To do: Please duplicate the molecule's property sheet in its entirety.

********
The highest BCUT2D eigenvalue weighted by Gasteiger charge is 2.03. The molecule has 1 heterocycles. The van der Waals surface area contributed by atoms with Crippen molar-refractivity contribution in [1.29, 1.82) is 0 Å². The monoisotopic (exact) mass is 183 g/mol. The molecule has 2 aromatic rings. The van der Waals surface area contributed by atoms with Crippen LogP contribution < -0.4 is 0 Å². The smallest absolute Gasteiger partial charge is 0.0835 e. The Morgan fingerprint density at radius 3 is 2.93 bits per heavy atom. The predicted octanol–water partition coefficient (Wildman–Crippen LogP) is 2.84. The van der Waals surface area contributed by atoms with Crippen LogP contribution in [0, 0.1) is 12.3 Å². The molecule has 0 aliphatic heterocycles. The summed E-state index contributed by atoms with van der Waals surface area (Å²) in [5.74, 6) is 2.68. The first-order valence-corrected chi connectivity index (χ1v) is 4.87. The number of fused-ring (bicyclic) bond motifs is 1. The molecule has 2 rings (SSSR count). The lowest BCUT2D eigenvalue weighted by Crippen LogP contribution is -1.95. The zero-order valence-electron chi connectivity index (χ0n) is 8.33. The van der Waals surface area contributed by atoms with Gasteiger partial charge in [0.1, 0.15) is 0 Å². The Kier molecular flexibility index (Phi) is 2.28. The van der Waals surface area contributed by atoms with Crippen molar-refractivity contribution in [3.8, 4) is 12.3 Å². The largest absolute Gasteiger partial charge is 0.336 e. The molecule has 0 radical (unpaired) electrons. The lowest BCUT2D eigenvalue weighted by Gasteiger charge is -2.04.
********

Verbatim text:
The highest BCUT2D eigenvalue weighted by Gasteiger charge is 2.03. The molecule has 1 heterocycles. The van der Waals surface area contributed by atoms with Crippen molar-refractivity contribution in [1.29, 1.82) is 0 Å². The monoisotopic (exact) mass is 183 g/mol. The molecule has 2 aromatic rings. The van der Waals surface area contributed by atoms with Crippen LogP contribution < -0.4 is 0 Å². The smallest absolute Gasteiger partial charge is 0.0835 e. The Morgan fingerprint density at radius 3 is 2.93 bits per heavy atom. The predicted octanol–water partition coefficient (Wildman–Crippen LogP) is 2.84. The van der Waals surface area contributed by atoms with Crippen LogP contribution in [0, 0.1) is 12.3 Å². The molecule has 0 aliphatic heterocycles. The summed E-state index contributed by atoms with van der Waals surface area (Å²) in [5.74, 6) is 2.68. The first-order valence-corrected chi connectivity index (χ1v) is 4.87. The number of fused-ring (bicyclic) bond motifs is 1. The molecule has 2 rings (SSSR count). The lowest BCUT2D eigenvalue weighted by Crippen LogP contribution is -1.95. The zero-order valence-electron chi connectivity index (χ0n) is 8.33. The van der Waals surface area contributed by atoms with Gasteiger partial charge in [0.1, 0.15) is 0 Å². The Kier molecular flexibility index (Phi) is 2.28. The van der Waals surface area contributed by atoms with Crippen molar-refractivity contribution in [3.8, 4) is 12.3 Å². The largest absolute Gasteiger partial charge is 0.336 e. The molecule has 0 radical (unpaired) electrons. The lowest BCUT2D eigenvalue weighted by Gasteiger charge is -2.04.